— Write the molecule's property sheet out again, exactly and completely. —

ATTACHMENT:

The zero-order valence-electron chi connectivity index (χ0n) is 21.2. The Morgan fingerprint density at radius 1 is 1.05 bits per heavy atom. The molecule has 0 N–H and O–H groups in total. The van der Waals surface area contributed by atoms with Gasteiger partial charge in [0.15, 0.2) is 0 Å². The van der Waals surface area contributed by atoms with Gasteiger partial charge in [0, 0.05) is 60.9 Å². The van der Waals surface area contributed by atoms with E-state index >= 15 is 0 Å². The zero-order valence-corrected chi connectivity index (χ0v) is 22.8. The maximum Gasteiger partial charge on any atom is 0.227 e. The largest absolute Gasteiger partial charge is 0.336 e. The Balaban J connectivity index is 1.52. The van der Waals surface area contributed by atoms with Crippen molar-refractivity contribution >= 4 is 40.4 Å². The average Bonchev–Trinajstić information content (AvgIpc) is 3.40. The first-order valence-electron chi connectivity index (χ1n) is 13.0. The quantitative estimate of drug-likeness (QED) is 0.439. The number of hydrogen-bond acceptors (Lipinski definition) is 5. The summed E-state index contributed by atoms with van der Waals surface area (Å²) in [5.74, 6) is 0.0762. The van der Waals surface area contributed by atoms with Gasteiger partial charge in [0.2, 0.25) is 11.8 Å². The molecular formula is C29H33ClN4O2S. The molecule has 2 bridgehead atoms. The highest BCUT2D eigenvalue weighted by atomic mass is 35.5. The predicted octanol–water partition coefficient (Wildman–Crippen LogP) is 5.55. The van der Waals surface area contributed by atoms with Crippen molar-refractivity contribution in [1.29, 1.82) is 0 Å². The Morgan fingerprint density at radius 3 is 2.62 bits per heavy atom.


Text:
The zero-order valence-electron chi connectivity index (χ0n) is 21.2. The Morgan fingerprint density at radius 1 is 1.05 bits per heavy atom. The molecule has 0 N–H and O–H groups in total. The van der Waals surface area contributed by atoms with Gasteiger partial charge in [0.15, 0.2) is 0 Å². The van der Waals surface area contributed by atoms with Gasteiger partial charge in [0, 0.05) is 60.9 Å². The van der Waals surface area contributed by atoms with E-state index >= 15 is 0 Å². The zero-order valence-corrected chi connectivity index (χ0v) is 22.8. The maximum Gasteiger partial charge on any atom is 0.227 e. The largest absolute Gasteiger partial charge is 0.336 e. The Balaban J connectivity index is 1.52. The van der Waals surface area contributed by atoms with Crippen molar-refractivity contribution >= 4 is 40.4 Å². The average Bonchev–Trinajstić information content (AvgIpc) is 3.40. The first-order valence-electron chi connectivity index (χ1n) is 13.0. The quantitative estimate of drug-likeness (QED) is 0.439. The number of hydrogen-bond acceptors (Lipinski definition) is 5. The summed E-state index contributed by atoms with van der Waals surface area (Å²) in [5.74, 6) is 0.0762. The van der Waals surface area contributed by atoms with Gasteiger partial charge in [0.2, 0.25) is 11.8 Å². The molecular formula is C29H33ClN4O2S. The molecule has 2 bridgehead atoms. The highest BCUT2D eigenvalue weighted by atomic mass is 35.5. The predicted octanol–water partition coefficient (Wildman–Crippen LogP) is 5.55. The van der Waals surface area contributed by atoms with Crippen molar-refractivity contribution in [1.29, 1.82) is 0 Å². The Morgan fingerprint density at radius 3 is 2.62 bits per heavy atom.